I had a beyond amazing week at SQL Saturday Portland and PASS Summit, but now it’s back to reality. Time to catch up on sleep, return to the daily grind of work, and enjoy the comforts of home. Gotta sort through all those photos, start counting down the 51 weeks until the next Summit (PASS has a countdown clock up on their site!) and start thinking about which sessions to submit when the call for speakers opens in a few short months.
In past years I’ve given a play-by-play of things I did, but there’s so much that goes on that week that writing it up properly would be way too long of a post. I’ll keep it simpler this time around and stick to just a few thoughts.
An annual milestone
PASS Summit is one of my milestones of the year. It automatically triggers thinking back to the previous one and then realizing that another year has gone by and wow, I’m older. As I think about it, it’s a lot like Christmas: something I look forward to all year where I get to have a wonderful time with family. Yes, it’s #sqlfamily instead of blood relatives, but there’s also the bonus of not having to take that family photo where Grandma makes everyone stand in the exact same spot every year. (I’m not kidding, we have these going back to 1990.)
Great advice: sleep when you get home
As attendees in one session were told: “If you’re going back to your hotel at 6pm, you’re doing it wrong. Hotels are for basic hygiene and *some* sleep. Other than that, get out, do things, and meet people.” I didn’t hear that advice my first year, but I’m so glad I had already met so many people on Twitter before I arrived 4 years ago. By the time I got to Seattle, I already had plenty of contacts that knew better than to let me get a good night’s sleep!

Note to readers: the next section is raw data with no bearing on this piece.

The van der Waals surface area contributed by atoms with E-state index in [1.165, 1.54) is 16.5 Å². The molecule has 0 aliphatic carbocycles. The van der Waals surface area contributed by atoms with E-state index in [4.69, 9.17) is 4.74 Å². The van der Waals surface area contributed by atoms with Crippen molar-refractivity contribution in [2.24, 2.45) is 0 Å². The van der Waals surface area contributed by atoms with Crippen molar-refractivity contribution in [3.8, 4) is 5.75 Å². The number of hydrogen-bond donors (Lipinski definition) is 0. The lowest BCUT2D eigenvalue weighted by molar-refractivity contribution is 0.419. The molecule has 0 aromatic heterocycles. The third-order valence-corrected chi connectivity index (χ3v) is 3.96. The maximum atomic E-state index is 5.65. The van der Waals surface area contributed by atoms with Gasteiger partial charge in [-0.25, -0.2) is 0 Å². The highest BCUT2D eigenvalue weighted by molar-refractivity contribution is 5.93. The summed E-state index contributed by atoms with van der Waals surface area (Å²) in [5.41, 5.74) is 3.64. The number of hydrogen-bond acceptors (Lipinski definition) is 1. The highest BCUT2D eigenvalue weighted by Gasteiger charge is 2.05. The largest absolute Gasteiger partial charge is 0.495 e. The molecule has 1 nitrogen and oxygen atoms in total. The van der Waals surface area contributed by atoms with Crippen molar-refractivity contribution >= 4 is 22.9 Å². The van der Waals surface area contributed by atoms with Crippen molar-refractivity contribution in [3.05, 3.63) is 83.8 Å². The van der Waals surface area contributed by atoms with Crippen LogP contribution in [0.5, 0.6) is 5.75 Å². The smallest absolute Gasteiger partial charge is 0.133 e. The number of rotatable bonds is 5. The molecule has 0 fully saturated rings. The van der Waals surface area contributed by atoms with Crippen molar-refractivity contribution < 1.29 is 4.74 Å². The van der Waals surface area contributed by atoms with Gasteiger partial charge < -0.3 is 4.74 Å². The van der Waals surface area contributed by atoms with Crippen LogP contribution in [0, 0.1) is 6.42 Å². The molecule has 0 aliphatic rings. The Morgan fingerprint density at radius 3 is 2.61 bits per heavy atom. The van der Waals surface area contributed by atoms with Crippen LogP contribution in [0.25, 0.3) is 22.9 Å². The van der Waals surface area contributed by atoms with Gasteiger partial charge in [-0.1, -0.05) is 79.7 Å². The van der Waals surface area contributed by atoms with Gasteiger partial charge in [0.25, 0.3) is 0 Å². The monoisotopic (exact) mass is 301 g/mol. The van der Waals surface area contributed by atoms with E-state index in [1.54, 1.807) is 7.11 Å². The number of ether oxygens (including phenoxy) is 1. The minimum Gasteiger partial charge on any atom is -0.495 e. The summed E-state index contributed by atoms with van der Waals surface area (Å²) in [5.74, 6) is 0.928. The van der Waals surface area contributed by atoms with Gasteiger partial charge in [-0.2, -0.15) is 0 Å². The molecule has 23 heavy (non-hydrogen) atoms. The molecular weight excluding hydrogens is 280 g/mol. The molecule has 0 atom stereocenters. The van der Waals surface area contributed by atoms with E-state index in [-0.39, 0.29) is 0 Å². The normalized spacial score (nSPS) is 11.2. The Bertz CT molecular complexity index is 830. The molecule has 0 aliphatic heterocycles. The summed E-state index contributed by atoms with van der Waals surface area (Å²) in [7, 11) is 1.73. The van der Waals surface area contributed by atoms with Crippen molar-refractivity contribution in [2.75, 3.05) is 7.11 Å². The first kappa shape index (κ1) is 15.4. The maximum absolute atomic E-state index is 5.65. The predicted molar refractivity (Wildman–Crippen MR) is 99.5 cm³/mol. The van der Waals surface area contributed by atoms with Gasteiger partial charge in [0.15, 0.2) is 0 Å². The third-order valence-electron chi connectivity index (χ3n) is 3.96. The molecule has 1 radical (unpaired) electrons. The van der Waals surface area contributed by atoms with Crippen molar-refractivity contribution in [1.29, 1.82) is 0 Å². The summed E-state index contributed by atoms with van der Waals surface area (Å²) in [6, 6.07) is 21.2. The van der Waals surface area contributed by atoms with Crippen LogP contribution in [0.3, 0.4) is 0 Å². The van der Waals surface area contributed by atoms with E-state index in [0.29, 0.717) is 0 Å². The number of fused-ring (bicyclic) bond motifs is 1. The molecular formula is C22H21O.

In the past, wifi at the summit hasn’t been all that dependable. With 5000+ people, most of whom are carrying multiple devices, it’s not hard to understand why. This year, however, it was rock solid. I got kicked off the network exactly once, and I’m pretty sure it was my own fault. Whatever PASS did to make things so reliable this time, thank you very much!
Connect. Share. Learn. This has been PASS’ motto for quite a while. We do it all year long in chapter meetings, SQL Saturdays, virtual chapters, and on social media. What makes the summit special to me is that it’s so much bigger than any of those things, and no computer is necessary. You can meet people in person. Shake their hand. Give them a hug. Give them a really big hug if you haven’t seen them in a while. There’s amazing learning to be had in the sessions, but for me the real learning has always taken place outside of presentations. Getting to know people. Finding out what they enjoy doing when they’re not working. Making new friendships and strengthening existing ones. It always amazes me how much we all have in common, regardless of what we do or where we come from. I took my own advice more this year than ever before. Yes, that means I spent less time attending sessions and more time connecting with people. I couldn’t be happier with the outcome.